Third Question: Why was the expression 'subsists in' adopted instead of the simple word 'is'?
    Response: The use of this expression, which indicates the full identity of the Church of Christ with the Catholic Church, does not change the doctrine on the Church. Rather, it comes from and brings out more clearly the fact that there are 'numerous elements of sanctification and of truth' which are found outside her structure, but which 'as gifts properly belonging to the Church of Christ, impel towards Catholic Unity.'
    'It follows that these separated churches and Communities, though we believe they suffer from defects, are deprived neither of significance nor importance in the mystery of salvation. In fact the Spirit of Christ has not refrained from using them as instruments of salvation, whose value derives from that fullness of grace and of truth which has been entrusted to the Catholic Church.'
    Every single person on earth is moved by grace, responds to grace, and works out their salvation with fear and trembling – regardless of whether they are "Roman Catholic" or a Methodist or a Hindu or an atheist. Nothing says that these groups aren't used "as instruments of salvation", just that they don't constitute sacramental Churches. Personally, coming from a culture in which my old roommates ordained their pets as ministers in the Universal Life Church, it's refreshing to see someone urging theologians to use the word a bit more selectively.
    On the other hand, if you look at the section of the Catechism that Ben linked to and read down past section 835, you'll see something paradoxically less exclusive about the catholic definition of who's part of the Church – it may seem arrogant, but it's not exclusive.

  9. Good subject. What do you think about it? Are you Catholic? Christian?

  10. I'm Catholic. At first I was worried…that article takes a few sensationalist liberties and definitely blew it out of proportion. But after reading the actual text, thanks to Ben, I'm not so worried anymore. I still sort of worry that the Catholic Church will move into a more conservative position under Benedict, but my immediate worries have calmed down a bit. 😉

  11. I got an email from the Catholic social lobby NETWORK today pimpin another group's petition for Catholics against the war – thought you might be interested.http://www.catholicsforanend.org/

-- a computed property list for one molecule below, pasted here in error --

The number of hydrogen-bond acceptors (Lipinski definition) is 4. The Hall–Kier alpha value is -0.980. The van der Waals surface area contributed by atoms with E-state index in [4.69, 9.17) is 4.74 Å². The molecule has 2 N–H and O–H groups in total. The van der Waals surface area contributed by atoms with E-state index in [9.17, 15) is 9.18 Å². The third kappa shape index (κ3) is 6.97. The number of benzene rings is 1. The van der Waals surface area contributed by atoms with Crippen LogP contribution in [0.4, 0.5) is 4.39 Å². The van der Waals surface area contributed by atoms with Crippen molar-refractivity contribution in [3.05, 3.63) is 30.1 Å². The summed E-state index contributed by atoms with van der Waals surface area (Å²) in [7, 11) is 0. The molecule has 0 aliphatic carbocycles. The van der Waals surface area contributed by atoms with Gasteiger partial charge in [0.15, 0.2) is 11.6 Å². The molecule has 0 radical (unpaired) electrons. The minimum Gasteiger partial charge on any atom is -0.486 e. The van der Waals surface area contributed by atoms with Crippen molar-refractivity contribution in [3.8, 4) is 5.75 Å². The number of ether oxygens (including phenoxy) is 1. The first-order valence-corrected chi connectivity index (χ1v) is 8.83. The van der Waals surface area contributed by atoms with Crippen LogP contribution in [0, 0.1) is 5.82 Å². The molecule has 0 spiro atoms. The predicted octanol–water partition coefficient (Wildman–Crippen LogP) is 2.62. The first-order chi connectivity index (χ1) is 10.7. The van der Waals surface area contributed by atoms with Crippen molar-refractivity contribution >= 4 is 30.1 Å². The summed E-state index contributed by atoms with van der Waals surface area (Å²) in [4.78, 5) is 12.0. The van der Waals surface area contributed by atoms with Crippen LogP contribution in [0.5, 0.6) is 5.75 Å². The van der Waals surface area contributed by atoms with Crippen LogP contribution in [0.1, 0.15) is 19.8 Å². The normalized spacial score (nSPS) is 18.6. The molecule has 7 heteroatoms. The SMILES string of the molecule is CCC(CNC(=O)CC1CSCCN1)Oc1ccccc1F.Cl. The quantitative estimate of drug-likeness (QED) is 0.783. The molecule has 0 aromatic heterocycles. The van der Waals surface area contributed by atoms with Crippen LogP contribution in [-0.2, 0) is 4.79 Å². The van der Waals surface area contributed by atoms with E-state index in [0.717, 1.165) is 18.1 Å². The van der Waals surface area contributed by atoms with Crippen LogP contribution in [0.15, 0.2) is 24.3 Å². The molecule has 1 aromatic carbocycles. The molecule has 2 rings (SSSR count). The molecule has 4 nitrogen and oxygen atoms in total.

12. I was born and raised Catholic. Even when I chose to leave the Catholic Church in college, I still completely respected and looked up to Pope John Paul II. I didn't see him as a religious leader who I had to follow, persay, but I did respect him and value his opinion on many things. He was sort of like a Mother Teresa to me, I guess you could say. So I'm not one to dislike the pope just because they are a Catholic leader.Personally, I am not thrilled with Pope Benedict. I don't understand his need to encourage using the Latin Mass which people don't understand anymore, and I don't understand his need to say that other churches and religions are not valid and do not hold the key to salvation. I do understand that the document also has in it a broad definition of who is part of the Catholic church, but personally I don't believe that solves the problem.Many people do not agree with the Catholic church, and whether or not the Catholic church defines them as part of the church, they will not see themselves as part of the Catholic Church. They see themselves as whatever denomination they are. Or they see themselves as Christian, or as whatever religion they believe in. So when they hear that the pope has said that Catholicism is the only true church, they are not going to care that somewhere in this document the definition of catholic includes them. They are going to be offended, and personally, I can't blame them. I would be upset too if the leader of one Christian religion was telling me that no religion but his held the key to salvation so my religion wasn't the way to go at all. A statement like this is only going to cause more divides and more anger between Catholics and other Christians, and I don't personally see any reason to cause that when the Catholic Church has supposedly been working to bring Christian churches together. After this, other christian religions are going to have no faith that the pope just wants us all to work together. They are going to believe, with good reason, that he wants nothing more than to convert them.On top of all of this, I don't quite get how the pope has any right to tell people that they are catholic when they are not. By defining people who aren't catholic as catholic, he did just that. It is bad enough that the catholic church's official stance is that once you are baptised catholic, you are catholic unless excommunicated. But now they are defining people who have never been catholic, who have no desire to be catholic, and in some cases, people who outright despise the catholic church, as Catholic. How is that acceptable? How does he have a right to define for another person what religion they are? Isn't that a personal choice?I actually wrote a blog about this as well that is probably more clear that you can check out if you are interested. I only have three there, and I think it is the second one, so it should be easy to find.

  13. Was born and raised a Baptist. Guess that strikes me out as second-class. Married my Catholic wife in a Catholic church and agreed with the Catholic church to raise our kids as Catholics. They both go to a Catholic school and learn the "Catholic" way.
    I'm not fussed and couldn't care less. I don't need the pope to tell me who's in charge and how/where to worship. I know in my own heart what I believe. And that's good enough for me.
    Go well.

  14. In my book, there's no such thing as second class. 😉